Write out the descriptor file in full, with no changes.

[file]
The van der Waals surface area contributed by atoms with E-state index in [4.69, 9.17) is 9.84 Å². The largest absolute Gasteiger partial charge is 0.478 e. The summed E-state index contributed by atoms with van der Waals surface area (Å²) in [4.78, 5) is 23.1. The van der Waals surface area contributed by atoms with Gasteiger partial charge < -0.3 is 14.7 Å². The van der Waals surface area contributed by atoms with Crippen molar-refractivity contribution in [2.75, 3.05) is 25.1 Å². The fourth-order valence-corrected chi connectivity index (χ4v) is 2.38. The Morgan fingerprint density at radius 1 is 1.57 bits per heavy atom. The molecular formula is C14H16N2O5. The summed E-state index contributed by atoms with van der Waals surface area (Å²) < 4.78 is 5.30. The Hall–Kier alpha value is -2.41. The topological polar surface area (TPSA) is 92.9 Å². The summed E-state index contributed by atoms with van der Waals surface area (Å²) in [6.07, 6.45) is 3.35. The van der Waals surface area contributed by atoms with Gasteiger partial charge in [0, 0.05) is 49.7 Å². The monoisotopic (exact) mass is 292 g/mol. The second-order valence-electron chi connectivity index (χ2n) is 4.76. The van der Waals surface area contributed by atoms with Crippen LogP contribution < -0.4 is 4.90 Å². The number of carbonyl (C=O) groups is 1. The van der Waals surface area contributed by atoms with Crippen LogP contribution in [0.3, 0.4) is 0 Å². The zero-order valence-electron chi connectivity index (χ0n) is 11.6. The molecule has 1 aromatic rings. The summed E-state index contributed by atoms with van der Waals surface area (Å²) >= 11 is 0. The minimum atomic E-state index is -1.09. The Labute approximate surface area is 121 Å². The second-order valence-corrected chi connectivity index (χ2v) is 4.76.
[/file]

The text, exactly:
The van der Waals surface area contributed by atoms with E-state index in [4.69, 9.17) is 9.84 Å². The largest absolute Gasteiger partial charge is 0.478 e. The summed E-state index contributed by atoms with van der Waals surface area (Å²) in [4.78, 5) is 23.1. The van der Waals surface area contributed by atoms with Gasteiger partial charge < -0.3 is 14.7 Å². The van der Waals surface area contributed by atoms with Crippen molar-refractivity contribution in [2.75, 3.05) is 25.1 Å². The fourth-order valence-corrected chi connectivity index (χ4v) is 2.38. The Morgan fingerprint density at radius 1 is 1.57 bits per heavy atom. The molecular formula is C14H16N2O5. The summed E-state index contributed by atoms with van der Waals surface area (Å²) < 4.78 is 5.30. The Hall–Kier alpha value is -2.41. The topological polar surface area (TPSA) is 92.9 Å². The summed E-state index contributed by atoms with van der Waals surface area (Å²) in [6.07, 6.45) is 3.35. The van der Waals surface area contributed by atoms with Gasteiger partial charge in [0, 0.05) is 49.7 Å². The monoisotopic (exact) mass is 292 g/mol. The second-order valence-electron chi connectivity index (χ2n) is 4.76. The van der Waals surface area contributed by atoms with Crippen LogP contribution < -0.4 is 4.90 Å². The number of carbonyl (C=O) groups is 1. The van der Waals surface area contributed by atoms with Crippen LogP contribution in [0.3, 0.4) is 0 Å². The zero-order valence-electron chi connectivity index (χ0n) is 11.6. The molecule has 1 aromatic rings. The summed E-state index contributed by atoms with van der Waals surface area (Å²) >= 11 is 0. The minimum atomic E-state index is -1.09. The Labute approximate surface area is 121 Å². The second-order valence-corrected chi connectivity index (χ2v) is 4.76.